As a new product designer or product-focused entrepreneur, the most important part of your job is, of course, coming up with a great product in the first place. But of course, this alone does not guarantee success and marketing that product should be approached with just as much thought and care as the initial design if you want it to go out into the world and take its rightful place alongside other items that are now household names.
Once you’ve developed a brilliant product, you need to make the world aware of it and also make them see why they need it. To you this might be obvious; surely it’s the perfect solution to an age-old problem! But everyone else might not even be aware that they have a problem. So you need to sell them the problem first, and then let them know exactly why your product is the best way to overcome it.
Create your brand
A classic example is the cell phone. When they were first invented, nobody knew he or she needed them as they were quite happy using landlines. It took a significant amount of educational marketing to point out the disadvantages of using only landline phones, and how their product- the cell phone- could overcome those deficiencies and give them benefits they’d never even considered, but which they’d soon wonder how they ever managed without.
You should look at your product in the same way. Why do people need it? How will it transform their lives? What are the key features and unique selling points of your product? Furthermore, all of this shouldn’t require long-winded explanations, but should be implicit in the brand and how it is marketed.
Major companies spend millions of dollars on brand awareness and product marketing. Furthermore, they’re already established: people know who they are, what they do and what they stand for. How can a new unknown company with an untested product and a tiny budget possibly compete? The answer is by thinking and acting differently from the get-go. Small can have benefits. You can move faster, be more flexible, and develop a personal relationship with consumers and media who have no preconceptions about your brand.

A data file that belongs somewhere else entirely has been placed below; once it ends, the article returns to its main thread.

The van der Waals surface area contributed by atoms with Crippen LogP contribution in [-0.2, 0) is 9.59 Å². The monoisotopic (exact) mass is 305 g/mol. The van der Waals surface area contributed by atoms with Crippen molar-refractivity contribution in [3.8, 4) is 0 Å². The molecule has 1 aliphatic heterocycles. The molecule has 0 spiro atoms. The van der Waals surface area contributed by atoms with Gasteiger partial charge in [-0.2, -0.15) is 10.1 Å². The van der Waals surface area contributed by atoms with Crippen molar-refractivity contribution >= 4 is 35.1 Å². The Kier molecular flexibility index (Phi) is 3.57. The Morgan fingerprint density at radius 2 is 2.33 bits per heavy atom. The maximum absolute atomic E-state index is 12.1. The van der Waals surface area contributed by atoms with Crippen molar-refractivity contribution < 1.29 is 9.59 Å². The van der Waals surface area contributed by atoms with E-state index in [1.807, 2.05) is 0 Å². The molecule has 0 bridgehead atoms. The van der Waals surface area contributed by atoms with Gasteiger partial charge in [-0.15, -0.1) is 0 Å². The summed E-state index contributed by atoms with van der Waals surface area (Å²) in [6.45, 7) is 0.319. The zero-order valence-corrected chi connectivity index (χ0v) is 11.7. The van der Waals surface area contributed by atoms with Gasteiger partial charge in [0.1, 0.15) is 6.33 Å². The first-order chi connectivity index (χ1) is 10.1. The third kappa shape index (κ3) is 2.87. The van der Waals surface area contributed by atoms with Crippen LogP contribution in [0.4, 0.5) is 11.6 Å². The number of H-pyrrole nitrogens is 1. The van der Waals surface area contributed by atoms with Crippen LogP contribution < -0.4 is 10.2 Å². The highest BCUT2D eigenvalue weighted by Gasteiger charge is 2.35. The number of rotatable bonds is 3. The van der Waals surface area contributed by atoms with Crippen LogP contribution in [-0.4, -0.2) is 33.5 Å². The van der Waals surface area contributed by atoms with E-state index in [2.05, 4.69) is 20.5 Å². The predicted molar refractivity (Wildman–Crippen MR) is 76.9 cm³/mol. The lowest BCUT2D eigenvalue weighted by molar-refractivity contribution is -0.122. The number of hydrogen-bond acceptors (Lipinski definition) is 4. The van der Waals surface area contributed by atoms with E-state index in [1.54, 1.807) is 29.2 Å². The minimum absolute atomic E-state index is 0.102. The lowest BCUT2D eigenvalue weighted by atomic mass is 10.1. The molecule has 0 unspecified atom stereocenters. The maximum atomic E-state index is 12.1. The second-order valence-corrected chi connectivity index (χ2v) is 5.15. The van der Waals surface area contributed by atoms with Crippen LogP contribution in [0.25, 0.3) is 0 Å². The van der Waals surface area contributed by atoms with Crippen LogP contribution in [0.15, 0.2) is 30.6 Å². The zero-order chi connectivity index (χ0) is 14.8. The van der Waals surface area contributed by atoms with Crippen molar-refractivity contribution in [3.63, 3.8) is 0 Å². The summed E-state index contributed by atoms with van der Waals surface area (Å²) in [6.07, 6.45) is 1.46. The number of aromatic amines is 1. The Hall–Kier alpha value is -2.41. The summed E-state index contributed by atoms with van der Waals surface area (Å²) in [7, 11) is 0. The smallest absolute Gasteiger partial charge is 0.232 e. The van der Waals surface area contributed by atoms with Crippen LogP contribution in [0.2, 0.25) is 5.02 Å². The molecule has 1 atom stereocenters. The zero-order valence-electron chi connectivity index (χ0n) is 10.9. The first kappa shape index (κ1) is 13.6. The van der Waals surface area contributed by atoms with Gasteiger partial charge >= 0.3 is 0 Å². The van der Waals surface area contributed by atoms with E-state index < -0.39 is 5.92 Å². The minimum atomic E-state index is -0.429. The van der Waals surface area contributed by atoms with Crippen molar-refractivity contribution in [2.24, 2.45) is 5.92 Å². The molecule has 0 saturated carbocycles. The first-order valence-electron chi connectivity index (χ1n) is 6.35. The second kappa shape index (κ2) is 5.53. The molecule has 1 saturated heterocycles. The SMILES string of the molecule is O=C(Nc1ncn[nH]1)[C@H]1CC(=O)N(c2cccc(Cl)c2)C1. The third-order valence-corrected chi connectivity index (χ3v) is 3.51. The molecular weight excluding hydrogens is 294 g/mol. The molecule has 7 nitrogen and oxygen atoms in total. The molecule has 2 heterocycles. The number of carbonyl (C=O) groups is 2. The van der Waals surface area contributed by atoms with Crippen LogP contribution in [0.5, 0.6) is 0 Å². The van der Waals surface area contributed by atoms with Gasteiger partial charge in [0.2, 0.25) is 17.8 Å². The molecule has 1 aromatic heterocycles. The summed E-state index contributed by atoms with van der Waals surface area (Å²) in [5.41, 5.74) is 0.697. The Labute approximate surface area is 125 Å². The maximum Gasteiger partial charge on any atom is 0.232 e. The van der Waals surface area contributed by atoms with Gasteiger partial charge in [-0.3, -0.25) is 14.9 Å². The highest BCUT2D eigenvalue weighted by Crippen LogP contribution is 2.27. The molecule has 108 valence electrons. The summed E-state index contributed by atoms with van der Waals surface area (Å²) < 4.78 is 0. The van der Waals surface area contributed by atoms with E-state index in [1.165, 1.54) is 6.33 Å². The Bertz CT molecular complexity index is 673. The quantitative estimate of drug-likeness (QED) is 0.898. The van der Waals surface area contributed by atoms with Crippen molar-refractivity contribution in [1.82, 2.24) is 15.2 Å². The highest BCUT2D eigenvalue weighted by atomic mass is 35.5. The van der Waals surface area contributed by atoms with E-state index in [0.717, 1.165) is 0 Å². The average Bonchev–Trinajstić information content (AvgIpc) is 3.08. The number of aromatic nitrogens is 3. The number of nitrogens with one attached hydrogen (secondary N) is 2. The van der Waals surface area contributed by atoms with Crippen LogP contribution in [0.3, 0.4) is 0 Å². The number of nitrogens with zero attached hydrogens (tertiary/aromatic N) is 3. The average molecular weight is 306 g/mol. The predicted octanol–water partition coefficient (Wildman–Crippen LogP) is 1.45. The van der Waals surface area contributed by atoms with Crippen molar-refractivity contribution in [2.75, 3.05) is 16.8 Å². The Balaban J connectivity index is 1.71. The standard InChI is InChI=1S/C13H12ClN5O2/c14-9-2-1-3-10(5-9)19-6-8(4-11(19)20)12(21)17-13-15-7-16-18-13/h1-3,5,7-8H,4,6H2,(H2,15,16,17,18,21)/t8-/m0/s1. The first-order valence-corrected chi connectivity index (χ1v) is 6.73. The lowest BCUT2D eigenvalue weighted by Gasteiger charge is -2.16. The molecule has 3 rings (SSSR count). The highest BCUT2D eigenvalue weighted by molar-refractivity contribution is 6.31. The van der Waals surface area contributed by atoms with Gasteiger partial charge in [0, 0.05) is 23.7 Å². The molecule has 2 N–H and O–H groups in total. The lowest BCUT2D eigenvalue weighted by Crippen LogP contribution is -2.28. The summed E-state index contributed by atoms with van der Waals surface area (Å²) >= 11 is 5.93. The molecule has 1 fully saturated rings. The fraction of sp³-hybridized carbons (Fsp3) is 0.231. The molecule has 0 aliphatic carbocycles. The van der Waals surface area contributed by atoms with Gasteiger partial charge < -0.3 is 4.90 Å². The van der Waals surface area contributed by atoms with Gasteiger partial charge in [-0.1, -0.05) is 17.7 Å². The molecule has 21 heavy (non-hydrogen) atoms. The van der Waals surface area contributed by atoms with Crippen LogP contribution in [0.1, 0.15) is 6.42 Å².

Reach out early
Even when you’re still developing your product you should start to find out who is covering your niche area in the media, and reach out to them as soon as possible. Don’t expect them to write about you just yet, but start to establish a personal relationship with the bloggers, trendsetters, experts and tastemakers in your field. Ask them for advice and feedback. If you respect the fact that they are busy people, are professional and focused and have a genuinely interesting idea, then there’s a good chance you’ll get a positive response. Then when your product is ready to be launched, you’ll have already done most of the groundwork.
Partner with an established name
There are many established, trusted brand names out there that can help you to get your product to a wider audience. One example is As Seen On TV. These pioneers of multichannel marketing have been building a relationship with the public for over forty years thanks to their television infomercials, and they now have a global platform with their popular shopping website as well as microsites focused on individual products.
Startups and entrepreneurs are invited to partner with As Seen on TV and can benefit in many ways. Customers often search for the memorable As Seen on TV name rather than the domain or product they’ve seen advertised, and generally make multiple purchases once they’ve been directed to the main site. This is a tried and tested way for new products to enter the mainstream and quickly build up an audience.
Use social media
A Facebook page, Twitter account and YouTube channel are all valuable social media platforms for your brand. Remember to deliver a consistent message across all channels while playing to the strengths of each and engaging your target audience. Blogs are an increasingly popular way to strengthen your brand. This shouldn’t contain straightforward sales pitches but should feature content that gives value in its own right: short, engaging pieces with a relevance to your brand or your target audience. Thorough research will let you pitch your social media in the correct tone; friendly, intimate and chatty may be right for some brands and audiences, while authoritative and informing could be better for others.
Visibility should be your first goal, and then building a community of customers and followers who will use social media and word of mouth to spread awareness of your brand to others. Influential tastemakers can have a huge impact on a product’s success. Ultimately, your marketing strategy should play to your product’s strengths and reach out to the people who will most appreciate them.